SADEH (Landsberg), YIẒḤAK (1890–1952), creator of the Palmaḥ and its first commander. Born in Lublin, Poland, Sadeh served in the Russian army in World War I and was decorated for bravery. He continued to serve in the Red Army, where he commanded the first company of the first battalion. After the war he enrolled at the University of Simferopol, Crimea, studying philology and philosophy, and became a champion wrestler and weight-lifter. A meeting with joseph trumpeldor , which took place in 1917, had a profound influence on the course of Sadeh's life. In 1920, when news reached him of Trumpeldor's death in action at Tel Ḥai, Sadeh left for Ereẓ Israel, where he became one of the founders of gedud ha-avodah (the Joseph Trumpeldor Labor Battalion) and was elected its head. As such, he divided his time between working as a skilled laborer (he was an expert stone quarrier) and providing the men of the Gedud ha-Avodah with military training. When the Gedud ha-Avodah disintegrated, Sadeh retired for a while from public service, but presented himself again to the haganah at the outbreak of the 1936 riots. He was the first to propose to the Haganah the policy of "breaking out of the perimeter," i.e., not to confine itself to static defense behind the barbed wire fence of the settlement, but to attack the Arab terrorist bands in the open. This policy resulted in the formation of the Haganah field companies (peluggot sadeh, abbr. "Fosh"), which Sadeh commanded until 1938, when they were replaced by the field corps (ḥeil sadeh, abbr. "Ḥish"). Sadeh also became the commander of the new formation and within its framework founded a special commando unit (peluggah li-fe'ullot meyuḥadot, abbr. "Pom"), which incorporated a naval platoon and was trained for fighting on land and at sea. Sadeh commanded the operations of this unit in defending the establishment of the strategically placed new settlement Ḥanitah in western Galilee. In 1941, when the Palmaḥ was founded – largely on Sadeh's initiative – he became staff officer for Palmaḥ affairs at Haganah headquarters and after a short while was appointed commanding officer of the Palmaḥ, which now had become a countrywide formation. He remained at this post until 1945, when he was promoted to acting chief of the Haganah general staff, and as such coordinated the combined resistance activities of the Haganah and the irgun Ẓeva'i Le'ummi and Loḥamei Ḥerut Israel against the government in the final years of the Mandatory regime. During the war of independence , Sadeh took part in a series of significant operations, the battle for Jerusalem among them. It was he who commanded the successful defense of Mishmar ha-Emek, which turned into a rout of the Arab Liberation Army. Upon his initiative, the Israel army formed its first armored brigade (which eventually became the Eighth Brigade); Sadeh became its commander, with the rank of alluf, and as such took part in "Operation Dani," capturing Lydda Airport and other points of strategic importance in the central sector of the front. One of the brigade battalions played a key role in the capture of the town of Lydda. In October 1948 the brigade was transferred to the Southern Command and in "Operation Yo'av" captured the Egyptian-held police fortress of Iraq-Suwaydān. In "Operation Ḥorev" (December 1948–January 1949) he took Niẓẓanah on the Sinai border and took part in the fighting around Rafi'aḥ (Rafah). At the end of the war Sadeh retired from the Israel Defense Forces (IDF). Throughout his military career he had had a profound influence on the training, tactics, and strategy employed by the Haganah and the IDF and was both teacher and commander of most of Israel's senior military officers. Reconnaissance, field engineering, naval, and air operations were all innovations first introduced by him. Sadeh was also a prolific writer of articles, short stories, and particularly plays, only a part of which were published. In the last years of his life, he worked on his memoirs, of which he completed the part dealing with his childhood and adolescence (Ha-Pinkas Patu'aḥ, 1952). He also wrote Mi-Saviv la-Medurah   (1946) and Mah Ḥiddesh ha-Palmaḥ (1950). He was buried at kibbutz Givat Brenner. -BIBLIOGRAPHY: N. Lorch, The Edge of the Sword (19628), index; Z. Gil'ad (ed.), Sefer ha-Palmaḥ, 2 vols. (1953), index; Dinur, Haganah, index; M. Braslavsky, Tenu'at ha-Po'alim ha-Ereẓ Yisre'elit, 4 (1962), index; Mifleget ha-Po'alim ha-Me'uḥedet, Le-Zikhro shel Yiẓḥak Sadeh (1952); D. Lazar, Rashim be-Yisrael, 1 (1953), 16–19. (Yigal Allon)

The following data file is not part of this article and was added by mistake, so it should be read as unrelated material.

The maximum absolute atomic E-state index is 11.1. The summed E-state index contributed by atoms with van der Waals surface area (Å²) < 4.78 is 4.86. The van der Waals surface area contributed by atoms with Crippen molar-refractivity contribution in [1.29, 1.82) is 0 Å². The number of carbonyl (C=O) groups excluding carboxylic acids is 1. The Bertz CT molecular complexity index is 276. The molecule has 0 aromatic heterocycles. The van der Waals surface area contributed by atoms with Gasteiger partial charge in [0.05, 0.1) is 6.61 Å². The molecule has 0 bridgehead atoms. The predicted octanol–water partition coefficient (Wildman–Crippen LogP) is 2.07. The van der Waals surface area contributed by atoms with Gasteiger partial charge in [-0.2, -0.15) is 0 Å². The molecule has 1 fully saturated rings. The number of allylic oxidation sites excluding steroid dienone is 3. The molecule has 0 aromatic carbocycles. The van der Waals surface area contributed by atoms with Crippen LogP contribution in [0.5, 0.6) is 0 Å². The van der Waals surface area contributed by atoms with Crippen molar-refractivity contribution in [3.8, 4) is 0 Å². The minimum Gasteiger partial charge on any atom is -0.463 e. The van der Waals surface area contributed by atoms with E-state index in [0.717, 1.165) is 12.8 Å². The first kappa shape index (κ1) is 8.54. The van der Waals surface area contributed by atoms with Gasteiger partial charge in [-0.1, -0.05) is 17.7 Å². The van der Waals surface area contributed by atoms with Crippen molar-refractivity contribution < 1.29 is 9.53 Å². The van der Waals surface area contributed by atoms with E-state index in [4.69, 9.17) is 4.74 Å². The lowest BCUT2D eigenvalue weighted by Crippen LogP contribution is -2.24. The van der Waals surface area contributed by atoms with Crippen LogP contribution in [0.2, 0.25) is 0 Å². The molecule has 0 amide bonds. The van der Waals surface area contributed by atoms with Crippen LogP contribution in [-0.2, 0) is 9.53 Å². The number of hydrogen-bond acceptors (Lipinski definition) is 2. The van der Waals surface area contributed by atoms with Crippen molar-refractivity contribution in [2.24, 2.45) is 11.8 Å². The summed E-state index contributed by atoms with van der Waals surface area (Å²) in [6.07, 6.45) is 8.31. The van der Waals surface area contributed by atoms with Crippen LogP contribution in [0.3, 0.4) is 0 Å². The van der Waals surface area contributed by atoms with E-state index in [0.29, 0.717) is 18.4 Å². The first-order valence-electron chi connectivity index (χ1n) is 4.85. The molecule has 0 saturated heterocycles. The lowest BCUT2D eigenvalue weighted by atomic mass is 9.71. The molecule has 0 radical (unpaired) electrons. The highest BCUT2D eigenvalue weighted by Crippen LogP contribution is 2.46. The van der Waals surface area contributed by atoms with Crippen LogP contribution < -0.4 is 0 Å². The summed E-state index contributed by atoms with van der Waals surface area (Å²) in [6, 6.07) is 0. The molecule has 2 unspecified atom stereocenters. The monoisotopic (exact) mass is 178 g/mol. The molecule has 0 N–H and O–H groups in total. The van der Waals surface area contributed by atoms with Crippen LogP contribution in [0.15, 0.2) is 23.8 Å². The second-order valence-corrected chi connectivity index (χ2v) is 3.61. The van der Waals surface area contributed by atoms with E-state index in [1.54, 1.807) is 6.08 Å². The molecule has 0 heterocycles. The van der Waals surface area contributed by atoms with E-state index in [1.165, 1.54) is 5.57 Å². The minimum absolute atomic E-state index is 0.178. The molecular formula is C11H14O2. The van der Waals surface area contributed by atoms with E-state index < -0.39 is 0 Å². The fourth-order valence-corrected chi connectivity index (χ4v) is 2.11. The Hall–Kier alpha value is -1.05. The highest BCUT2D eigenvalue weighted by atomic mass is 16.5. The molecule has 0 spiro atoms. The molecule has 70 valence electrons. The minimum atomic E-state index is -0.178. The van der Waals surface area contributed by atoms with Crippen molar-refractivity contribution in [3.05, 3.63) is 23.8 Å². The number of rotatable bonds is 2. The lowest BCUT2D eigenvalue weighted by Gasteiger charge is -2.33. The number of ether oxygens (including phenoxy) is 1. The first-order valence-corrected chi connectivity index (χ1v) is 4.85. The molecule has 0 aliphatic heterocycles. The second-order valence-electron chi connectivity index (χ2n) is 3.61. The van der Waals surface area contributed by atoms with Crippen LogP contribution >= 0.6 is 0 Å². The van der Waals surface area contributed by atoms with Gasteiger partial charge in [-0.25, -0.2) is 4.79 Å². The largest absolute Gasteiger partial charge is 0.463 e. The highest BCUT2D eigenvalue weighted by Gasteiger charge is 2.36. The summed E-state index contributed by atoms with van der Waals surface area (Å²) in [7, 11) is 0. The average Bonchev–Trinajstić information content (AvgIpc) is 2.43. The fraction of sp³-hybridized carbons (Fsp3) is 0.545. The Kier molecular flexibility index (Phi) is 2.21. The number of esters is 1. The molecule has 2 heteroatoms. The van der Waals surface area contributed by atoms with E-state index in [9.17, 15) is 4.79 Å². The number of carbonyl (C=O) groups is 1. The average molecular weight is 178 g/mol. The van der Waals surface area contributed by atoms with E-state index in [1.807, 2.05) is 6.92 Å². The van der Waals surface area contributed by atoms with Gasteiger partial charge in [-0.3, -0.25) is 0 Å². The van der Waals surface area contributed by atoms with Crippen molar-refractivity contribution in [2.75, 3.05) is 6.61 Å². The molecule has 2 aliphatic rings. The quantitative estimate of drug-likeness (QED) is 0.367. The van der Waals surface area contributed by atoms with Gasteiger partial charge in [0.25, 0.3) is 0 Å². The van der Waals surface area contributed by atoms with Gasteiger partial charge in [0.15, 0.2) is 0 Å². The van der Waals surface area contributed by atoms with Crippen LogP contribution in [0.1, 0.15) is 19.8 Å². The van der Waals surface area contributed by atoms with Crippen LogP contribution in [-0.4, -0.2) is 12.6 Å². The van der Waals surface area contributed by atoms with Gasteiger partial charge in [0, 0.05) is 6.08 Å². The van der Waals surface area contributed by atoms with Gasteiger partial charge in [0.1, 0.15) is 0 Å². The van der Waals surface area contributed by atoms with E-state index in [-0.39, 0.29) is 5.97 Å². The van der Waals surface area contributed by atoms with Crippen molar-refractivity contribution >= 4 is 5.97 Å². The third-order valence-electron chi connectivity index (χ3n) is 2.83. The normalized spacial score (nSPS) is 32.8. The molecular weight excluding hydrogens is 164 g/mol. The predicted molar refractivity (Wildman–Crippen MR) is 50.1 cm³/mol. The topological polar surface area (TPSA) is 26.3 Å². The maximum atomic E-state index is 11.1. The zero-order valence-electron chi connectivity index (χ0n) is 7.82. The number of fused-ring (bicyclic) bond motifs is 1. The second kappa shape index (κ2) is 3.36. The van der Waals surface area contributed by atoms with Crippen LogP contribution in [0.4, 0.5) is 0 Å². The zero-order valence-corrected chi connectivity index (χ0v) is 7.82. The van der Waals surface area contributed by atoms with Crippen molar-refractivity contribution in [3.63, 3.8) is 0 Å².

Encyclopedia Judaica. 1971.

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